• Automated Data Collection Systems - Why should someone who is a Master in public policy spend their time gathering evidence by repetitively clicking through pages on a website, to download PDFs and enter the information from them into a spreadsheet? Data engineers can build web scrapers to automatically collect the same documents and extract the information straight into a database.
  • Understanding the Past - Many organisations keep records relating to their activities or the communities they serve, but these often get looked at only for operational purposes. Data scientists can use machine learning to uncover patterns and build dynamic visualisations to help understand trends.
  • Making Predictions - Can we predict crises before they happen? As well as analysing the past, data scientists can use machine learning to make forecasts. We may be able to predict conflicts, the locations of communities at risk from disaster, or a citizens becoming homeless.
  • Communicating Issues - Is it me or is it hard to get your message across these days? Interactive data visualisations are a fantastic way to get a message across, and if done properly can allow people to get a sense of issues at both a high and a granular level.
  • Data Sharing - Many problems could be better understood if organisations could pool their data. In data science, a common trope is that more data beats a more sophisticated algorithm! Although there are political elements to this, data scientists and engineers will be able to help understand what data is useful to share, and to build solutions that respect privacy and security concerns.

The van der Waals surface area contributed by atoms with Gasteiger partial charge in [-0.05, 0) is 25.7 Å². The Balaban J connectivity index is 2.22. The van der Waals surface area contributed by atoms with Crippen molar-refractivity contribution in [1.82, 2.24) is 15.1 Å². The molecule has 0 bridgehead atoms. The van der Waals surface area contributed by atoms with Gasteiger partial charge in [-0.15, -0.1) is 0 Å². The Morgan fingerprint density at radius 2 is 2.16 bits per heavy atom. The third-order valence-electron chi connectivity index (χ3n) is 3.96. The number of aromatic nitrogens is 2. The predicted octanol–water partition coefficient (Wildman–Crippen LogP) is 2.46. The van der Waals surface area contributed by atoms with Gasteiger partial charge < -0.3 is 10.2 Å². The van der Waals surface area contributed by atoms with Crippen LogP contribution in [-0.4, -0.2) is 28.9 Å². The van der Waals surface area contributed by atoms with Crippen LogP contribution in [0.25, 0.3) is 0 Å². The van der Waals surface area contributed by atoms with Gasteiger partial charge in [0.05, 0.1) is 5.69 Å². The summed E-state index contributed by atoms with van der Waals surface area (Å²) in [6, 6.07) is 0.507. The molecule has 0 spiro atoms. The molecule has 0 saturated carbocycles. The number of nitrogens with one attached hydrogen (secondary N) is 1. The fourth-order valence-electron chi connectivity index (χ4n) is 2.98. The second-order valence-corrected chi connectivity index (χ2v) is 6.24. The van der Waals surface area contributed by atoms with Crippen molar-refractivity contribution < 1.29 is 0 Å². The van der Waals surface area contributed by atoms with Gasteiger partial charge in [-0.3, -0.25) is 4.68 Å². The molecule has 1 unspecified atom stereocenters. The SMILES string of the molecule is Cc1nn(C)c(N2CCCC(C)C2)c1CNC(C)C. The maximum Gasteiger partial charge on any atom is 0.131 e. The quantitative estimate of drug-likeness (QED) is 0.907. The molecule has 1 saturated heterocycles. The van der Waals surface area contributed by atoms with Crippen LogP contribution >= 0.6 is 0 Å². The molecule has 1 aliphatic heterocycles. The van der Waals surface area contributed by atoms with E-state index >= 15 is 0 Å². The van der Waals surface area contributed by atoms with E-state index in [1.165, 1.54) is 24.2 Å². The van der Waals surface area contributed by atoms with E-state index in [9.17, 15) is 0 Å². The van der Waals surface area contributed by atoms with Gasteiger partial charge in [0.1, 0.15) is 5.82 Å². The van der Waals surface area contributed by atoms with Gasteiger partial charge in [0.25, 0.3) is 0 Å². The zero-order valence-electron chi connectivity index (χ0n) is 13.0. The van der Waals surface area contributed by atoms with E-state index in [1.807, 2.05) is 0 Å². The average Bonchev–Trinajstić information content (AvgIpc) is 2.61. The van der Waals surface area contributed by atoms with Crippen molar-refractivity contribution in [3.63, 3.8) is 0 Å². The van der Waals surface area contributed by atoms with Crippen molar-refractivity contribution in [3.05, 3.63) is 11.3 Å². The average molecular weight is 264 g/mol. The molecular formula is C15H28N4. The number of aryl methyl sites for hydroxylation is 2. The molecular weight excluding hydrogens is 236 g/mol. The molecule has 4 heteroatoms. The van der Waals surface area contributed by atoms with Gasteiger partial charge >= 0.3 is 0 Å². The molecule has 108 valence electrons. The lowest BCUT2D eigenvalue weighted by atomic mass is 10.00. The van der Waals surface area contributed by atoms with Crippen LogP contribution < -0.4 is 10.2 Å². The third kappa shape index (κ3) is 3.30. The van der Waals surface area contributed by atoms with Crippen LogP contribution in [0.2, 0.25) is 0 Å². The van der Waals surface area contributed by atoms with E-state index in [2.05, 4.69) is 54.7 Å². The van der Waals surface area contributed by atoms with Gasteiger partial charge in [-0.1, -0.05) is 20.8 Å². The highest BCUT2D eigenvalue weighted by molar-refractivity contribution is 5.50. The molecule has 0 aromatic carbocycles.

In a future article, I aim to write about how, as technologists and data scientists we can more easily make our services available and build successful projects like these with partners on the front lines of global challenges. Of course data can’t be a solution alone, but it can facilitate us to do understand problems and create better solutions. To me, the future of data science in tackling complex social issues lies in computer-human collaboration, where the tools we build will not solve problems for us, but better enable us to build change that is grounded in compassion, empathy, and equity.